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  1. chillinwill
    A BOY of 12 was the youngest person to seek help for drug abuse in the Isle of Man last year.

    The revelation comes in the annual report of the Drug Advice Service and Helpline (DASH).

    But the 12-year-old, referred to DASH for cannabis abuse, is not the youngest child seen by the charity. It has also helped a 10-year-old cannabis user in recent years.

    In the past 12 months the charity helped a 16-year-old who was injecting heroin.

    The shock report by DASH explains the biggest problem drug in the Island is cannabis, followed by cocaine and heroin.

    It reveals the number of new clients under the age of 18 increased dramatically by 88 per cent following the appointment of a new young persons drug support worker.

    There was a five per cent increase in the number of new people coming forward for help over the past 12 months.

    The confidential drug service saw an extra 270 people who had not used it before, while access to the service rose by 45 per cent overall with existing clients using it more regularly and attending more appointments.

    The majority of referrals of people under 16 were cannabis users.

    Shelly Stanley, DASH director said: 'Drug use by young people does happen and while dependency is rare in early teens it is important confidential services such as ours continue to be able to reach people early to try to prevent drug use continuing into adulthood and improve outcomes for young people.'

    The report says it was of great concern that DASH had seen an increase in the number of people using the service. It says this could be because more users wanted to leave drugs behind them or it could mean that drugs are more accessible or affordable.

    It says the past year has seen a fall of 48 per cent in heroin users accessing the service — which could be due to better referral pathways to treatment or simply that the Island is following the trend in the UK with heroin users getting older. Their place is being taken by users of stimulants such as cocaine and amphetamines or cannabis and alcohol.

    But other problem drugs causing concern are the illicit use of benzodiazepines such as Diazepam and legal highs such as Mephedrone (referred to as 'Plant Food').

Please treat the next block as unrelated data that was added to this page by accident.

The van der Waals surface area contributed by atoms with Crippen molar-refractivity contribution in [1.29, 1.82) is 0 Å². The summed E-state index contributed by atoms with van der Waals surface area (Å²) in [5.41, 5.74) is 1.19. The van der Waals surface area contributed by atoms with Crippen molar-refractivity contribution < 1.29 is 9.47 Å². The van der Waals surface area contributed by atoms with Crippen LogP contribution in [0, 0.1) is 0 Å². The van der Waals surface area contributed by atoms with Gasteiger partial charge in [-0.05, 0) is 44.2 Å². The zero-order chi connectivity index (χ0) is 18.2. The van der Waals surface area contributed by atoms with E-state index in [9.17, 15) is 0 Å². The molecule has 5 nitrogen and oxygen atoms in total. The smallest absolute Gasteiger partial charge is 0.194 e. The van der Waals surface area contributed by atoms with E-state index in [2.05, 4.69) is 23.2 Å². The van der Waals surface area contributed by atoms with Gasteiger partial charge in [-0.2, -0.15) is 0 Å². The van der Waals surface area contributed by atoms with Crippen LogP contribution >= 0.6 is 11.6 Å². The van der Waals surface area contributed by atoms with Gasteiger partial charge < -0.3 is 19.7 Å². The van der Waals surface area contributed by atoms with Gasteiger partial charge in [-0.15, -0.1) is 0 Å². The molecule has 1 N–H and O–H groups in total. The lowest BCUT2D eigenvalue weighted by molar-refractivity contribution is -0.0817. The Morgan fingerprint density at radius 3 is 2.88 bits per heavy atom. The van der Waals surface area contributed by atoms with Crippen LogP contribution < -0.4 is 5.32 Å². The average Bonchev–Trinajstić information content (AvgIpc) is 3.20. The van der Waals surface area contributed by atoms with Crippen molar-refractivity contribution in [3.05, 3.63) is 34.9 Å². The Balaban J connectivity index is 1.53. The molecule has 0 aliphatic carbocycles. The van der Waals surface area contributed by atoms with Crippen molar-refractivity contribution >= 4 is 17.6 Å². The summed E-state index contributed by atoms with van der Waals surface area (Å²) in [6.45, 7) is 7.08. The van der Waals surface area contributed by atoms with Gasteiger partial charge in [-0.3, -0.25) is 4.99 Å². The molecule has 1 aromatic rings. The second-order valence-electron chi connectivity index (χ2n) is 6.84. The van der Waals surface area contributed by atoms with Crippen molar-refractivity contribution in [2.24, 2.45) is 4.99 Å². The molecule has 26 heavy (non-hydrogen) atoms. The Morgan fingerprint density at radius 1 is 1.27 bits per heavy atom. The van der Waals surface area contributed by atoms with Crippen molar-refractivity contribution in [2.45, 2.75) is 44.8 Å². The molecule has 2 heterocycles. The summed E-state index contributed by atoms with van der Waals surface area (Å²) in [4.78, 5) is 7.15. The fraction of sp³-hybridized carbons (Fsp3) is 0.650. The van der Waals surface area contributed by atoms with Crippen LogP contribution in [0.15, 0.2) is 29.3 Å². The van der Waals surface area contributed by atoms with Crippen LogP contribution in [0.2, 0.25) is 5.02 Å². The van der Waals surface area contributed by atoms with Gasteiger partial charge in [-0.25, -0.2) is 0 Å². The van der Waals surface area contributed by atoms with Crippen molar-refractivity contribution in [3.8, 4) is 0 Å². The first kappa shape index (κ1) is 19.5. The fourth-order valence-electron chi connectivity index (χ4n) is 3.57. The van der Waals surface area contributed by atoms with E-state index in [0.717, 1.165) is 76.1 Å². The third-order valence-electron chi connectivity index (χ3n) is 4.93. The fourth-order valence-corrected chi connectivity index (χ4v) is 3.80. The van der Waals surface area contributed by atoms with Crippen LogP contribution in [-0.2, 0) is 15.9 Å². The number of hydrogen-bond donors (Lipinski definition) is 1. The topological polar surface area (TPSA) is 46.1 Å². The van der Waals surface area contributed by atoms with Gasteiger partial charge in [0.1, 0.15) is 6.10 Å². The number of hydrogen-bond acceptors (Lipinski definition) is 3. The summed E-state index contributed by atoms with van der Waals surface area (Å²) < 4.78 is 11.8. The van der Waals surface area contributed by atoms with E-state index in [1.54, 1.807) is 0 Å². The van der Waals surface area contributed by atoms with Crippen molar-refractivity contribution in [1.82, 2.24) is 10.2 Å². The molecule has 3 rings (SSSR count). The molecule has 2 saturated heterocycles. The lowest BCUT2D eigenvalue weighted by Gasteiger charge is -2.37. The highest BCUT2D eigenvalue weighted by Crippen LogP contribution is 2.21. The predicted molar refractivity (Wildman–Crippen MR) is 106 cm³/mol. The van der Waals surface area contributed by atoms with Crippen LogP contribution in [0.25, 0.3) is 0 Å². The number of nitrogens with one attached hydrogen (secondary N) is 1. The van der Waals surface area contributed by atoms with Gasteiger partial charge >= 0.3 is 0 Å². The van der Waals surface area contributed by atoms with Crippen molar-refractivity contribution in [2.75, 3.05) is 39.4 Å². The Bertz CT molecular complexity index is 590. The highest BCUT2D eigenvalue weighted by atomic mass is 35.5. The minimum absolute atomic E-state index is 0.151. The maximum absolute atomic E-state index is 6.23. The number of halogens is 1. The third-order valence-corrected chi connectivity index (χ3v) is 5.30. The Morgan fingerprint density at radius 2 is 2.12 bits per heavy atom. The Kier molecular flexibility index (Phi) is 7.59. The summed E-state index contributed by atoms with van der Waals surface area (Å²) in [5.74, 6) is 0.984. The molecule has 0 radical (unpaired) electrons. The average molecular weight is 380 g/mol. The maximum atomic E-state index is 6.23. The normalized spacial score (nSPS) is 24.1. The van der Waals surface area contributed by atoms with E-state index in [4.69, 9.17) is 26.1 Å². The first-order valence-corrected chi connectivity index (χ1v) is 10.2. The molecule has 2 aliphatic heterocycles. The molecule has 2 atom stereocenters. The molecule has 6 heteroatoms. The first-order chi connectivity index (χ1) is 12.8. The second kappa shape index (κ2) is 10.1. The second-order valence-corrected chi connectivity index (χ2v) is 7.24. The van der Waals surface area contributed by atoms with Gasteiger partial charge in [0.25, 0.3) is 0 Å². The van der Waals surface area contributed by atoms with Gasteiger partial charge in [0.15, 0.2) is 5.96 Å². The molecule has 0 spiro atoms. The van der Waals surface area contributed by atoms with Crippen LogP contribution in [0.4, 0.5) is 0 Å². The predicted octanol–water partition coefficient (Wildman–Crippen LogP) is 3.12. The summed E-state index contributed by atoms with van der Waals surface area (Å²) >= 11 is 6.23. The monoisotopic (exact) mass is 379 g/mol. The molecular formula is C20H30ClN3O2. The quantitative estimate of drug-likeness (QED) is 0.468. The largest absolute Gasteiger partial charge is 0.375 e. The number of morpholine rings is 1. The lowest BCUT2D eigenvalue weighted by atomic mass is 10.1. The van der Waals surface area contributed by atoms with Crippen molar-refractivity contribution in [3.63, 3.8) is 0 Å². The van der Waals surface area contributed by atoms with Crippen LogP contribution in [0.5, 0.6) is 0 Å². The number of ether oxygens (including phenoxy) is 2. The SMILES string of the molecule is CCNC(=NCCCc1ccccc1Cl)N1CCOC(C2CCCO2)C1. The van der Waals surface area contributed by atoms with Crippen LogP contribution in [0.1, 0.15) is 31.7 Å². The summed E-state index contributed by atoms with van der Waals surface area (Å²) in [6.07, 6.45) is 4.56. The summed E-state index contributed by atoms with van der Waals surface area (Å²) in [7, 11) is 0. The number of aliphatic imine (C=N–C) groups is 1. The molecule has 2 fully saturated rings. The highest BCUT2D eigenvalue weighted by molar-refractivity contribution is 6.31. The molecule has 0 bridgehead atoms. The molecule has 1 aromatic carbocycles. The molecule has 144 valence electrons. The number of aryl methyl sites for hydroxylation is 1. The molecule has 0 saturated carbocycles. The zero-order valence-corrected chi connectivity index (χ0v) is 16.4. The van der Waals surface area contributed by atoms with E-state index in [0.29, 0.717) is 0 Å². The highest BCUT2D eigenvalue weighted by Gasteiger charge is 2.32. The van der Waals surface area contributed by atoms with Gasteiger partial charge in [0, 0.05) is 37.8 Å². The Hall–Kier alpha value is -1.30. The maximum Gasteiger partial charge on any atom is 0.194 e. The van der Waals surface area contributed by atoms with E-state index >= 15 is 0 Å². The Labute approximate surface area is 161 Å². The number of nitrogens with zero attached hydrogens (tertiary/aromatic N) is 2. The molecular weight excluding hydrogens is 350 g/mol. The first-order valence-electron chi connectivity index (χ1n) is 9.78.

'This is significant if the Island is to meet the presenting change in demand for services,' notes the report.

    'Services need to be geared towards this as stimulant drug users require very different services to those for cannabis or heroin users.'

    The majority of those seeking help from DASH were dependent or on the verge of dependency and were spending, on average, between £10 and £70 per week. A small minority, heavily dependent, were spending £70 per week or more on their cannabis use.

    Young people dependent on drugs are not common although it does occur — the majority of use under the age of 18 is experimental or recreational and drug dependency seen by DASH is generally in the late teen to late 20s, the largest drug using group.

    DASH's latest annual report says that of those engaging with the service to address problematic drug use, 71 per cent were successful in stopping, compared with an average of just 11 per cent in the UK.

    Miss Stanley said: 'This could not have been achieved without the dedication and expertise of staff and their clients working together.
    'More people are back in work or education; family relationships and health improved and whilst difficult to measure on paper, the impact of that on communities cannot be underestimated.'

    The 88 per cent increase in clients under 18 is being linked to the appointment of young person's drug support worker part-funded by Lloyds TSB Foundation for England and Wales.

    Chairman Hazel Hannan said funding this year had been a 'real concern.'

    She said: 'At one point we thought we may not be able to carry on. Local support and donors who believed in our work helped us through a very difficult patch.'

    The Department of Health and Social Services provides DASH with an annual grant of £64,450. Mrs Hannan said with limited resources and premises, the charity could only manage an increase in the number of clients by introducing waiting lists.

    'This of course is not ideal,' she said.

    By ADRIAN DARBYSHIRE
    July 15, 2009
    IOM Today
    http://www.iomtoday.co.im/news/Boy-12-sought-help-over.5462477.jp

Comments

  1. MrG
    No, of course not. What's needed here is some serious scaremongering to put the fear of . . . whatever's needed, into the blinkered minds of the manx people.

    Otherwise how is she going to be able to assure a comfortable job, healthy pay-packet and long-term busy-body prospects if she can't spread a little ignorant fear around?

    After all, these claims of her organisation's success are, as she put it "difficult to measure on paper". So why bother trying eh? Just spout some scary sounding statistics at the lazy-ass journalists and they'll simply vomit, I mean regurgitate them onto the printed page.

    Job done and no need for hard facts!
  2. Greenport
    Oh noes the children, what ever do we do?

    Raise swiY's hand if swiY too started smoking at age 12 ;)

    *raises*
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